SSR with netlify functions not hydrating

Site: dyelax-ssr.netlify.app/.netlify/functions/default
Repo: https://github.com/dyelax/netlify-functions-abs-import

I’m trying to do super basic server-side rendering with netlify functions; however, it seems like the app isn’t being hydrated correctly. I have a single function, default, that renders the App component, which in turn just displays whether the window element exists or not. From what I understand, window should exist if the app has been hydrated, but when I run netlify dev and go to the function, it always displays “NOT hydrated”. (On the deployed site, linked above, it displays nothing. So I may have more than one issue going on.)

App.js

import React from 'react';

const App = props => {
  let content = typeof window === 'undefined' ? 'NOT hydrated' : 'hydrated';
  return <p>{content}</p>
}

export default App;

lambda-functions/default.js

import App from '../App.js'
import React from 'react';
import ReactDOMServer from 'react-dom/server';

exports.handler = (event, context) => {
  ReactDOMServer.renderToString(<App />)
  return {statusCode: 200, body: ReactDOMServer.renderToString(<App />)};
};

index.js

import React from 'react';
import ReactDOM from 'react-dom';
import App from './App';

ReactDOM.hydrate(<App />, document.getElementById('root'));

Hi, @dyelax, I replied to you about this in a support ticket as well. While this question is definitely welcome here our support team will almost never answer questions about custom code like this one.

Our scope of support only covers our services and doesn’t extend to troubleshooting custom code.

Other community members are welcomed and encouraged to reply here but our support team doesn’t have the time/people available to answer third-party code questions.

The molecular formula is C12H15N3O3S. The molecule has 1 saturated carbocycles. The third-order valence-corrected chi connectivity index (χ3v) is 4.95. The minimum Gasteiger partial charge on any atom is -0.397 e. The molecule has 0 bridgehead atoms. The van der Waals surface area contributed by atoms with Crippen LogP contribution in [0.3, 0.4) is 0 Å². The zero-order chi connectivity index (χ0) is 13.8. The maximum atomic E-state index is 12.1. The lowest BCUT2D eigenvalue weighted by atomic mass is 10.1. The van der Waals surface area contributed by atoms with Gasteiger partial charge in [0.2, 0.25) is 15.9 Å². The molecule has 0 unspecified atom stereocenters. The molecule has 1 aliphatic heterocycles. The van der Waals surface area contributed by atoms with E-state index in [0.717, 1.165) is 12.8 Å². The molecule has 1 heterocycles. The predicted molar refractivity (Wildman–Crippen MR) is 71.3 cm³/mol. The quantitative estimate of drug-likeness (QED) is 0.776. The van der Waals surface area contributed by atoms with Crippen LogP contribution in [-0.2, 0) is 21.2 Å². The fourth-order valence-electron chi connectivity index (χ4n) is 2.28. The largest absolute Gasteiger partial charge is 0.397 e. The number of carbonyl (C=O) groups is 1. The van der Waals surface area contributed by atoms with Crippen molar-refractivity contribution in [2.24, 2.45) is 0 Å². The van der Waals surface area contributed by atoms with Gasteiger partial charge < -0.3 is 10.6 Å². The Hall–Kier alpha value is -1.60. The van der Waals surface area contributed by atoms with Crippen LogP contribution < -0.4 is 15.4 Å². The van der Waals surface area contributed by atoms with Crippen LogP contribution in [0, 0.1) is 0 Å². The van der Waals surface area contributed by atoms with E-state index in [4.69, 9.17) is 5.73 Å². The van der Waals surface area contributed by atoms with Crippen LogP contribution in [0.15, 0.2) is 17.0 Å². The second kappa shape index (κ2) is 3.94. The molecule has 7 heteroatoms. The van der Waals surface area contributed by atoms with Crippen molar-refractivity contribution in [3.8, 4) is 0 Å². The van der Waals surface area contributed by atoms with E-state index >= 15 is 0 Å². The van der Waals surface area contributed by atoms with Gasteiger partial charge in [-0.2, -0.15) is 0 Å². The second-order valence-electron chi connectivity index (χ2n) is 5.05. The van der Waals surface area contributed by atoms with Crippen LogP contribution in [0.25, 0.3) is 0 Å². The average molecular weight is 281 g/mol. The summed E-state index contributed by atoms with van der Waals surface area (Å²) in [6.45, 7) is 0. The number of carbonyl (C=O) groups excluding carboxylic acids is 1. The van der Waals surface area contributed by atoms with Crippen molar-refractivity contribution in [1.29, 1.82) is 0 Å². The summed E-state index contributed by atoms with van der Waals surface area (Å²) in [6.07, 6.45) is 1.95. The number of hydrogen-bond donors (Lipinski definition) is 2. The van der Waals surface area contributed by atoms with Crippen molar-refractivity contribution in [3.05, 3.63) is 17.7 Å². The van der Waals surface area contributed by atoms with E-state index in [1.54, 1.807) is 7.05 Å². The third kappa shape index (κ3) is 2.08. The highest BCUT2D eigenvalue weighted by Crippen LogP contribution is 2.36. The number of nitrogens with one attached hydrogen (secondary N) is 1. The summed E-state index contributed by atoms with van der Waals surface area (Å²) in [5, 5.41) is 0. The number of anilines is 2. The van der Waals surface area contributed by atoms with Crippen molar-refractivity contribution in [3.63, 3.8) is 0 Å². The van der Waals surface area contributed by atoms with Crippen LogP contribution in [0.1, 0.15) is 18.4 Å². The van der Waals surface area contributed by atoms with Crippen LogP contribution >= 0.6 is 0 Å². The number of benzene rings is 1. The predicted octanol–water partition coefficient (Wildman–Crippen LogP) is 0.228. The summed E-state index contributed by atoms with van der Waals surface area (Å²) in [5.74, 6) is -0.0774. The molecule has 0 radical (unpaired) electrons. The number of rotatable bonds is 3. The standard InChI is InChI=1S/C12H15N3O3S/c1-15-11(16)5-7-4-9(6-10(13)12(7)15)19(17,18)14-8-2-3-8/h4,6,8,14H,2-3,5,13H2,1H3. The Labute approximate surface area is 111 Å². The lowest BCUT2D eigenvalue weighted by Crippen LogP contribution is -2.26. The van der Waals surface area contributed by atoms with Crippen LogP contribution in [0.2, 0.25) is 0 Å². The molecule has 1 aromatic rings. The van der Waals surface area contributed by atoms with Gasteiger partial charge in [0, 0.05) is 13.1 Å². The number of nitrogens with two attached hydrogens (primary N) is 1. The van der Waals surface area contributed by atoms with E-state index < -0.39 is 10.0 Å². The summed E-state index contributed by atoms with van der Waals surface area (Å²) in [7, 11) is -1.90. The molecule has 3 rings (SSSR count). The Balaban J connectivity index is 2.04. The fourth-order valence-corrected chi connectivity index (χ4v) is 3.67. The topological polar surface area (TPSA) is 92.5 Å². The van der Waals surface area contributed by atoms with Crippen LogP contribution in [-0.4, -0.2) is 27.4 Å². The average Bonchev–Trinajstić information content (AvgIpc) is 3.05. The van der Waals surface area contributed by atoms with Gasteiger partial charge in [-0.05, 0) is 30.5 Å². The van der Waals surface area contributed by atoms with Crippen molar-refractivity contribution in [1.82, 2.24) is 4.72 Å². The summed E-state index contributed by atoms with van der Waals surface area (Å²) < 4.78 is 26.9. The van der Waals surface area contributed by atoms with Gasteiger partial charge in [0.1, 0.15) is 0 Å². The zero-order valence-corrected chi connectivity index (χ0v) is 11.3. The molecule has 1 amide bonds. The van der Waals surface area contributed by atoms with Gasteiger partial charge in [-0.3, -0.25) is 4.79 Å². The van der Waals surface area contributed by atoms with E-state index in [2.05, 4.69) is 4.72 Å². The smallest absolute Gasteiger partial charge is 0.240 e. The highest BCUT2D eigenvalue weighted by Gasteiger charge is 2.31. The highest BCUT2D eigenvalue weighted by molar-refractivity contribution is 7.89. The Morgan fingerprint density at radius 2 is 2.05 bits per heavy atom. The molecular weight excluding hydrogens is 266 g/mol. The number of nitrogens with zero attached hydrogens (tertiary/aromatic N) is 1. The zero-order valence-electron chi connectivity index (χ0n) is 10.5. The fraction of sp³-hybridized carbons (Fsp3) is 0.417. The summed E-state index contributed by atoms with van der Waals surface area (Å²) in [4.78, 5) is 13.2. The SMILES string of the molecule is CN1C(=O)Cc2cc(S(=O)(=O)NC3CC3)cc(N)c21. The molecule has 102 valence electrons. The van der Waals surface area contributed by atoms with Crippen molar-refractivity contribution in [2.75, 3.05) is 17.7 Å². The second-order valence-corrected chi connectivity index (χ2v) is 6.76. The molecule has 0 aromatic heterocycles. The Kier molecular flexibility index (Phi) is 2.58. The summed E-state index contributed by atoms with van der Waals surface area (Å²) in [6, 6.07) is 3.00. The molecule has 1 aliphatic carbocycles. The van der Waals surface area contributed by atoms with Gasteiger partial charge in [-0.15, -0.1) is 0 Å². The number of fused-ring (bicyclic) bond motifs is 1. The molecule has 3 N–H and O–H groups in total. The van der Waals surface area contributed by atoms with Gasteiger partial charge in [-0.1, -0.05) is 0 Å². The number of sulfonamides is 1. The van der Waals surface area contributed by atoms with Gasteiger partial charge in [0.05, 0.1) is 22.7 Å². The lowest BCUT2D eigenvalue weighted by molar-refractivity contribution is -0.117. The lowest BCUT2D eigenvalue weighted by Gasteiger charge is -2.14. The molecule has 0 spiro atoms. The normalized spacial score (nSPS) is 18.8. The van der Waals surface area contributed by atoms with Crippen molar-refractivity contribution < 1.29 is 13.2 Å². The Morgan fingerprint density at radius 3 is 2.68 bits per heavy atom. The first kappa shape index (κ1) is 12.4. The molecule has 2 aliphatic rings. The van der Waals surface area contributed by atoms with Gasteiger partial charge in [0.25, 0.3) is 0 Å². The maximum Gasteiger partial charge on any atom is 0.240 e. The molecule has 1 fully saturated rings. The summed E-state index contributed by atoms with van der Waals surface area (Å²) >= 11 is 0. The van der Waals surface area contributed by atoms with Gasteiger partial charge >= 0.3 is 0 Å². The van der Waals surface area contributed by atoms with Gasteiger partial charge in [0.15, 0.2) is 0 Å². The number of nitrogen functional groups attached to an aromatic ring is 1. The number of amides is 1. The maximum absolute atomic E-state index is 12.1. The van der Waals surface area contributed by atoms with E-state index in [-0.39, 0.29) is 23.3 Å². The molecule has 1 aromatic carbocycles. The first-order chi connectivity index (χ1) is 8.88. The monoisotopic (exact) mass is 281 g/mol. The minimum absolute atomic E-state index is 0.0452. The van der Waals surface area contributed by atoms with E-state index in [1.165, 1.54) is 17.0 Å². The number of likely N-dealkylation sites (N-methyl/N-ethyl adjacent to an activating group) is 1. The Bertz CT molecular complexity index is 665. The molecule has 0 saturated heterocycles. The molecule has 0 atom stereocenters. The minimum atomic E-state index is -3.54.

If you do get this working please do feel free to post and update here as I’m sure the solution would be helpful for others with similar issues.

If there are questions about the scope of our support, please reply here anytime (or to the support ticket if you prefer).

Hi @luke, thanks for the reply. The “custom code” in this question isn’t the focus — it’s just a short example to easily replicate the issue that I’m having with netlify functions (ie, when they are used to perform server side rendering, the app doesn’t hydrate as normal.). I figured this would help the support team understand my issue more clearly. It seemed to be helpful in similar questions I’ve asked in the past.

The core questions are about netlify features: 1. Why might app hydration not work when performing SSR from a netlify function? 2. Is this supported, or is there a fundimental reason netlify functions can’t perfrom SSR? Thanks

Hey @dyelax :wave:t2:

Netlify functions are tough to provide support for because they can do literally anything :laughing: they’re like Play-doh. So given that the Function is running, @luke can’t provide much support beyond that. Good news is there’s a team of folks here on the Community that love digging in deeper than the official support engineers can :slight_smile:

So for starters, I did hit https://dyelax-ssr.netlify.app/.netlify/functions/default from my CLI and got a 200 but no body content (seeing this on browser too). I think that may be because you’re not using the async tag on your function but still returning an object (the response object) instead of a callback function, which would be the correct way to do it if you had the async tag. So from: